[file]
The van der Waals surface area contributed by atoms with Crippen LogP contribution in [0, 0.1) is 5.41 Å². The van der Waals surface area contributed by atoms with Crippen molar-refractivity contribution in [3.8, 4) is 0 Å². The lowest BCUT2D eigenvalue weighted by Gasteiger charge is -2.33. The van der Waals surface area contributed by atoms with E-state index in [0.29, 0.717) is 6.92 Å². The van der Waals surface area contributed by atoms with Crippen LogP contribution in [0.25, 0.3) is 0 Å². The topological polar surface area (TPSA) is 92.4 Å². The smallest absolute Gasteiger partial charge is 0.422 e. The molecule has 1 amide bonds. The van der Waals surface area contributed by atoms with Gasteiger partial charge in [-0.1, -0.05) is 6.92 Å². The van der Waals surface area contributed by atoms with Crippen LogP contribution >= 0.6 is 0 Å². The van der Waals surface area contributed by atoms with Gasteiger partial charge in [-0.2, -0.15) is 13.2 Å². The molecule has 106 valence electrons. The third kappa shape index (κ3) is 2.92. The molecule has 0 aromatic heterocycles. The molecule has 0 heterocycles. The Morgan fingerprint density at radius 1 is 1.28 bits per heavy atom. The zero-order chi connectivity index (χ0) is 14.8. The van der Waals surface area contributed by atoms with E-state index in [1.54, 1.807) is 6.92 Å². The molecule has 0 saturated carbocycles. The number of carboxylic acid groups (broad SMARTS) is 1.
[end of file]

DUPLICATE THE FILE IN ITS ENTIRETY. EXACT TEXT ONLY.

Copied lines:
The van der Waals surface area contributed by atoms with Crippen LogP contribution in [0, 0.1) is 5.41 Å². The van der Waals surface area contributed by atoms with Crippen molar-refractivity contribution in [3.8, 4) is 0 Å². The lowest BCUT2D eigenvalue weighted by Gasteiger charge is -2.33. The van der Waals surface area contributed by atoms with E-state index in [0.29, 0.717) is 6.92 Å². The van der Waals surface area contributed by atoms with Crippen LogP contribution in [0.25, 0.3) is 0 Å². The topological polar surface area (TPSA) is 92.4 Å². The smallest absolute Gasteiger partial charge is 0.422 e. The molecule has 1 amide bonds. The van der Waals surface area contributed by atoms with Gasteiger partial charge in [-0.1, -0.05) is 6.92 Å². The van der Waals surface area contributed by atoms with Crippen LogP contribution >= 0.6 is 0 Å². The van der Waals surface area contributed by atoms with Gasteiger partial charge in [-0.2, -0.15) is 13.2 Å². The molecule has 106 valence electrons. The third kappa shape index (κ3) is 2.92. The molecule has 0 aromatic heterocycles. The molecule has 0 heterocycles. The Morgan fingerprint density at radius 1 is 1.28 bits per heavy atom. The zero-order chi connectivity index (χ0) is 14.8. The van der Waals surface area contributed by atoms with E-state index in [1.54, 1.807) is 6.92 Å². The molecule has 0 saturated carbocycles. The number of carboxylic acid groups (broad SMARTS) is 1.